The West Bengal Universities & Colleges (Administration & Regulation) Act passed in February and a notification in June say no more political students' unions, only apolitical councils.
The model is Kolkata's best known Jesuit college and St Xavier's, which chief minister Mamata Banerjee has approved.
But students of Jadavpur University or JU want 'azadi'. Students say that is completely undemocratic. Mamata Banerjee, they say, may like the Xavier's model but JU will have none of it.
"Even St Xaviers students don't like their model. The JU model is highly democratic, students take their own decisions," said Aritro, who has been at the forefront of the protests.
A fellow student, Sumita, said, "It is curbing our democratic rights...we can't speak out".
Students wanted the vice chancellor to intervene on the matter. He agreed. The varsity's Executive Council drafted a letter to the government but refused to include two words the students' wanted to describe the ban on unions: "undemocratic and unacceptable".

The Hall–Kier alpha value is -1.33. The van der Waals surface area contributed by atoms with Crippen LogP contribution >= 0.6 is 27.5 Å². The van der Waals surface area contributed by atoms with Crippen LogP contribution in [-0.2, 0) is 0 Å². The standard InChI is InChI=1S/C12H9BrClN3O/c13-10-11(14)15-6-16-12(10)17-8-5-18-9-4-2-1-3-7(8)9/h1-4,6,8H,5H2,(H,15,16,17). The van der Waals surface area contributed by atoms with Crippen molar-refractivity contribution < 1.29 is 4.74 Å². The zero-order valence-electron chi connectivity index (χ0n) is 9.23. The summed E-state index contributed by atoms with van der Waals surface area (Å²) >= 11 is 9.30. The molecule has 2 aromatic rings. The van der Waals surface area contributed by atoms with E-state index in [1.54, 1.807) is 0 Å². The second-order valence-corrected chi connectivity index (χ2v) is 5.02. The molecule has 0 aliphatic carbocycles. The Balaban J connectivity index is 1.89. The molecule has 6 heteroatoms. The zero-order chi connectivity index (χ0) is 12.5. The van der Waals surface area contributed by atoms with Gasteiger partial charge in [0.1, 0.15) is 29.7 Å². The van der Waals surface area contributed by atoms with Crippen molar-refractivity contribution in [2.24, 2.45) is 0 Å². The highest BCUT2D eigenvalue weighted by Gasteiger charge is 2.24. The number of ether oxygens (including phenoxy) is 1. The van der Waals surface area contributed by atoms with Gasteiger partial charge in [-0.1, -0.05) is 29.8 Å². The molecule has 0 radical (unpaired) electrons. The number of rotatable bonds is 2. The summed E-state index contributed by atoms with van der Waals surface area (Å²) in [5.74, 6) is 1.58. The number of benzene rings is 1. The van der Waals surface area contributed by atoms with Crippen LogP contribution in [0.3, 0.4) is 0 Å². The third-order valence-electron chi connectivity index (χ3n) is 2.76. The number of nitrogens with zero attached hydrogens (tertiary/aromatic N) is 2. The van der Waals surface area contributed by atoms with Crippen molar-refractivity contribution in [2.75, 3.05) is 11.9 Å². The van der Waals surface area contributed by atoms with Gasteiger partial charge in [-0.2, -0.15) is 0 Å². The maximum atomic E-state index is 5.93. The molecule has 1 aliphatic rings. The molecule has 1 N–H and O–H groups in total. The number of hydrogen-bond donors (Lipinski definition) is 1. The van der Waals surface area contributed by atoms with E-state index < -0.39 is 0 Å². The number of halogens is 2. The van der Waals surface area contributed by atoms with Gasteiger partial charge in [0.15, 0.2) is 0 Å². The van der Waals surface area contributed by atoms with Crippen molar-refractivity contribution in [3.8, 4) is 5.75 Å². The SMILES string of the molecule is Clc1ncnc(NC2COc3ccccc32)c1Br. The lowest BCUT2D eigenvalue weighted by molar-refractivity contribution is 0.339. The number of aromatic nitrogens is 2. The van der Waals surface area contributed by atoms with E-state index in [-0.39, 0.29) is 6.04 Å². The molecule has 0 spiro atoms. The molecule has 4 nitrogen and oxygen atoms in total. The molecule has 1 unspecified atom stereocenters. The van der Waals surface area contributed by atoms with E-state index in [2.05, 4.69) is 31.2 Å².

Worse, last night, some unparliamentary graffiti was painted on the walls of the corridor leading to the vice chancellor's office. "Is this the language of a students' movement? You should show the graffiti on TV so parents can also see," fumed Dr Das.
Students said they had not put up the objectionable words and erased them.
The Education Minister, Mr Partha Chatterjee, also maintained the law will not be changed under any pleasure.
Elections will be held every two years for class representatives. 60 per cent attendance to vote or contest. The principal will nominate the students council president. Teachers will be part of the council.
Jadavpur students have spoken. But will the state listen? Not if JU walks alone.
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